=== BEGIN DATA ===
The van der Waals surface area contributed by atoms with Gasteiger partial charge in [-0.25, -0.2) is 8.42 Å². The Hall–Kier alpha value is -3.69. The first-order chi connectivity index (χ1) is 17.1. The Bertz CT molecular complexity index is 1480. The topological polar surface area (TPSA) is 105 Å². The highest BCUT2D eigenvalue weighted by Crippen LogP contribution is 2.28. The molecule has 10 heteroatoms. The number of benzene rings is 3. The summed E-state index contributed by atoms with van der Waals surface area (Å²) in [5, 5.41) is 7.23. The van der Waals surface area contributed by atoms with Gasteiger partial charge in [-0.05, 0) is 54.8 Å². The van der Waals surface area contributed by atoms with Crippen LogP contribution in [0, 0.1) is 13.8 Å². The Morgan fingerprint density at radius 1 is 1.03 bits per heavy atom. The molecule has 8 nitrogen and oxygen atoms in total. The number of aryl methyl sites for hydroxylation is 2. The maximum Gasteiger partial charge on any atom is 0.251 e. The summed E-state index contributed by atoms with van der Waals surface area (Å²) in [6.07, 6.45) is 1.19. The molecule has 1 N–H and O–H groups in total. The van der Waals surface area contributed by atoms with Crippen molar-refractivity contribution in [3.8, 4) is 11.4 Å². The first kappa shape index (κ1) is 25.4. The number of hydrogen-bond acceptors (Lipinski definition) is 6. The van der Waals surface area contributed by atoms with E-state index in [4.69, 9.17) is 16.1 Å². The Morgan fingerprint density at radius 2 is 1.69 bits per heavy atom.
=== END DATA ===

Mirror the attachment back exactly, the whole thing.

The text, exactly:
The van der Waals surface area contributed by atoms with Gasteiger partial charge in [-0.25, -0.2) is 8.42 Å². The Hall–Kier alpha value is -3.69. The first-order chi connectivity index (χ1) is 17.1. The Bertz CT molecular complexity index is 1480. The topological polar surface area (TPSA) is 105 Å². The highest BCUT2D eigenvalue weighted by Crippen LogP contribution is 2.28. The molecule has 10 heteroatoms. The number of benzene rings is 3. The summed E-state index contributed by atoms with van der Waals surface area (Å²) in [5, 5.41) is 7.23. The van der Waals surface area contributed by atoms with Gasteiger partial charge in [-0.05, 0) is 54.8 Å². The van der Waals surface area contributed by atoms with Crippen LogP contribution in [0, 0.1) is 13.8 Å². The Morgan fingerprint density at radius 1 is 1.03 bits per heavy atom. The molecule has 8 nitrogen and oxygen atoms in total. The number of aryl methyl sites for hydroxylation is 2. The maximum Gasteiger partial charge on any atom is 0.251 e. The summed E-state index contributed by atoms with van der Waals surface area (Å²) in [6.07, 6.45) is 1.19. The molecule has 1 N–H and O–H groups in total. The van der Waals surface area contributed by atoms with Crippen molar-refractivity contribution in [3.8, 4) is 11.4 Å². The first kappa shape index (κ1) is 25.4. The number of hydrogen-bond acceptors (Lipinski definition) is 6. The van der Waals surface area contributed by atoms with E-state index in [4.69, 9.17) is 16.1 Å². The Morgan fingerprint density at radius 2 is 1.69 bits per heavy atom.